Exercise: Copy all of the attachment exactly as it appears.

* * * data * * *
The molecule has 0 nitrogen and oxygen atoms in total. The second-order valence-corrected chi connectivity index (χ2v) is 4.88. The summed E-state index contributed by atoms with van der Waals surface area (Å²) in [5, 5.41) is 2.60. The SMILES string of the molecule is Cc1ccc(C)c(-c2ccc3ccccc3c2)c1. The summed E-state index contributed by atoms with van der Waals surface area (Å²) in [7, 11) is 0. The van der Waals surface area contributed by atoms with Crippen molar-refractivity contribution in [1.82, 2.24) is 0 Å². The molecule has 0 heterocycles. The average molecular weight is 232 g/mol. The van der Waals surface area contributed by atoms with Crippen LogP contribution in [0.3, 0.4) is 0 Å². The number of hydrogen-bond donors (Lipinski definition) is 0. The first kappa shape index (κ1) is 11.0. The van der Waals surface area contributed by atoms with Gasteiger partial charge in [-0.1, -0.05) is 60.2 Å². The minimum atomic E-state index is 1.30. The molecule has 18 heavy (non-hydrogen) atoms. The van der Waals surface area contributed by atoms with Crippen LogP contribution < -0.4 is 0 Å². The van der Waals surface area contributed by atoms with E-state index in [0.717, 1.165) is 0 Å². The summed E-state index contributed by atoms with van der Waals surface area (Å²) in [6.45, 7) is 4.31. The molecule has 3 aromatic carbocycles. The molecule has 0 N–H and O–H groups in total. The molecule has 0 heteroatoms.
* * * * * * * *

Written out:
The molecule has 0 nitrogen and oxygen atoms in total. The second-order valence-corrected chi connectivity index (χ2v) is 4.88. The summed E-state index contributed by atoms with van der Waals surface area (Å²) in [5, 5.41) is 2.60. The SMILES string of the molecule is Cc1ccc(C)c(-c2ccc3ccccc3c2)c1. The summed E-state index contributed by atoms with van der Waals surface area (Å²) in [7, 11) is 0. The van der Waals surface area contributed by atoms with Crippen molar-refractivity contribution in [1.82, 2.24) is 0 Å². The molecule has 0 heterocycles. The average molecular weight is 232 g/mol. The van der Waals surface area contributed by atoms with Crippen LogP contribution in [0.3, 0.4) is 0 Å². The number of hydrogen-bond donors (Lipinski definition) is 0. The first kappa shape index (κ1) is 11.0. The van der Waals surface area contributed by atoms with Gasteiger partial charge in [-0.1, -0.05) is 60.2 Å². The minimum atomic E-state index is 1.30. The molecule has 18 heavy (non-hydrogen) atoms. The van der Waals surface area contributed by atoms with Crippen LogP contribution < -0.4 is 0 Å². The van der Waals surface area contributed by atoms with E-state index in [0.717, 1.165) is 0 Å². The summed E-state index contributed by atoms with van der Waals surface area (Å²) in [6.45, 7) is 4.31. The molecule has 3 aromatic carbocycles. The molecule has 0 N–H and O–H groups in total. The molecule has 0 heteroatoms.